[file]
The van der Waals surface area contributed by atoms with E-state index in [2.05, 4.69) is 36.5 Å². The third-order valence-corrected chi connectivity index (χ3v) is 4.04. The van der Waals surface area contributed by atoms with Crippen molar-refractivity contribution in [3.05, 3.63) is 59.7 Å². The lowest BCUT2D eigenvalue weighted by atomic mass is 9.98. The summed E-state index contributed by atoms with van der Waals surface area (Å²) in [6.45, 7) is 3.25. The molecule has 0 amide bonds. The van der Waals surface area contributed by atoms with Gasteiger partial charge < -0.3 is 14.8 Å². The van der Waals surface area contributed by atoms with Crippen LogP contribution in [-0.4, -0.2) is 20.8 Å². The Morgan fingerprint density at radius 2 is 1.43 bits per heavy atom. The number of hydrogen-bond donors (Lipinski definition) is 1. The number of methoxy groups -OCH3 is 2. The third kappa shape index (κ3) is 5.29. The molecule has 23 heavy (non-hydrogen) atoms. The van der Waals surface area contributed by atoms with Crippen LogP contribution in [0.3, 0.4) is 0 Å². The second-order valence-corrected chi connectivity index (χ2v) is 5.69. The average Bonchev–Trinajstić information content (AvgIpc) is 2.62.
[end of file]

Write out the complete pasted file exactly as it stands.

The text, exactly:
The van der Waals surface area contributed by atoms with E-state index in [2.05, 4.69) is 36.5 Å². The third-order valence-corrected chi connectivity index (χ3v) is 4.04. The van der Waals surface area contributed by atoms with Crippen molar-refractivity contribution in [3.05, 3.63) is 59.7 Å². The lowest BCUT2D eigenvalue weighted by atomic mass is 9.98. The summed E-state index contributed by atoms with van der Waals surface area (Å²) in [6.45, 7) is 3.25. The molecule has 0 amide bonds. The van der Waals surface area contributed by atoms with Gasteiger partial charge < -0.3 is 14.8 Å². The van der Waals surface area contributed by atoms with Crippen LogP contribution in [-0.4, -0.2) is 20.8 Å². The Morgan fingerprint density at radius 2 is 1.43 bits per heavy atom. The number of hydrogen-bond donors (Lipinski definition) is 1. The number of methoxy groups -OCH3 is 2. The third kappa shape index (κ3) is 5.29. The molecule has 23 heavy (non-hydrogen) atoms. The van der Waals surface area contributed by atoms with Crippen LogP contribution in [0.3, 0.4) is 0 Å². The second-order valence-corrected chi connectivity index (χ2v) is 5.69. The average Bonchev–Trinajstić information content (AvgIpc) is 2.62.